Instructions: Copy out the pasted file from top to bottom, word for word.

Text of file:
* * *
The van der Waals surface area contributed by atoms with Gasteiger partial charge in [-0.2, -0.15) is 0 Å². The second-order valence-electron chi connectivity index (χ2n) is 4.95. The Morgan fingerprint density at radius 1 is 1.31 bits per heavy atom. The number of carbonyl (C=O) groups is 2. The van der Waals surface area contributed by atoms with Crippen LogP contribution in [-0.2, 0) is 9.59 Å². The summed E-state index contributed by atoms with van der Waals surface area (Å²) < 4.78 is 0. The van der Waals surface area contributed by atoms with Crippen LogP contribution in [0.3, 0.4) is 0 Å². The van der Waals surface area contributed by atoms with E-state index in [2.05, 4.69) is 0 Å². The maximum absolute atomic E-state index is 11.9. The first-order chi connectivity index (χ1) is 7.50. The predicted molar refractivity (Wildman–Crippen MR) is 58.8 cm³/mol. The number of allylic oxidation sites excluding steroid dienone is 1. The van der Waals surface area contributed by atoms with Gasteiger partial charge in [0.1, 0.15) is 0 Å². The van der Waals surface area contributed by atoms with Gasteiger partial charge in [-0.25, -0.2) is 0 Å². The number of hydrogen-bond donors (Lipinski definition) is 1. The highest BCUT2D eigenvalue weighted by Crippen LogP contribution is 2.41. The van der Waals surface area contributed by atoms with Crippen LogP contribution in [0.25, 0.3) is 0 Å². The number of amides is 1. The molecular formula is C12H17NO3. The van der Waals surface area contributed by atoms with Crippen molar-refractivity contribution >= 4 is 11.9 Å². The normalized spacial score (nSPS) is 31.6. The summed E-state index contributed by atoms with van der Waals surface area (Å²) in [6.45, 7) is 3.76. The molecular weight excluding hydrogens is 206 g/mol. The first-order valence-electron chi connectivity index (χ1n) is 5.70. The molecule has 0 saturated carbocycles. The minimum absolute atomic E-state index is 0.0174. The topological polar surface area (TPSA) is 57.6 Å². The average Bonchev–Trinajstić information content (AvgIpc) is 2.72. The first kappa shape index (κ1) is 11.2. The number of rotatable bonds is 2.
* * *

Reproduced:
The van der Waals surface area contributed by atoms with Gasteiger partial charge in [-0.2, -0.15) is 0 Å². The second-order valence-electron chi connectivity index (χ2n) is 4.95. The Morgan fingerprint density at radius 1 is 1.31 bits per heavy atom. The number of carbonyl (C=O) groups is 2. The van der Waals surface area contributed by atoms with Crippen LogP contribution in [-0.2, 0) is 9.59 Å². The summed E-state index contributed by atoms with van der Waals surface area (Å²) < 4.78 is 0. The van der Waals surface area contributed by atoms with Crippen LogP contribution in [0.3, 0.4) is 0 Å². The van der Waals surface area contributed by atoms with E-state index in [2.05, 4.69) is 0 Å². The maximum absolute atomic E-state index is 11.9. The first-order chi connectivity index (χ1) is 7.50. The predicted molar refractivity (Wildman–Crippen MR) is 58.8 cm³/mol. The number of allylic oxidation sites excluding steroid dienone is 1. The van der Waals surface area contributed by atoms with Gasteiger partial charge in [0.1, 0.15) is 0 Å². The van der Waals surface area contributed by atoms with Gasteiger partial charge in [-0.25, -0.2) is 0 Å². The number of hydrogen-bond donors (Lipinski definition) is 1. The highest BCUT2D eigenvalue weighted by Crippen LogP contribution is 2.41. The van der Waals surface area contributed by atoms with Crippen LogP contribution in [0.25, 0.3) is 0 Å². The number of amides is 1. The molecular formula is C12H17NO3. The van der Waals surface area contributed by atoms with Crippen molar-refractivity contribution >= 4 is 11.9 Å². The normalized spacial score (nSPS) is 31.6. The summed E-state index contributed by atoms with van der Waals surface area (Å²) in [6.45, 7) is 3.76. The molecular weight excluding hydrogens is 206 g/mol. The first-order valence-electron chi connectivity index (χ1n) is 5.70. The molecule has 0 saturated carbocycles. The minimum absolute atomic E-state index is 0.0174. The topological polar surface area (TPSA) is 57.6 Å². The average Bonchev–Trinajstić information content (AvgIpc) is 2.72. The first kappa shape index (κ1) is 11.2. The number of rotatable bonds is 2.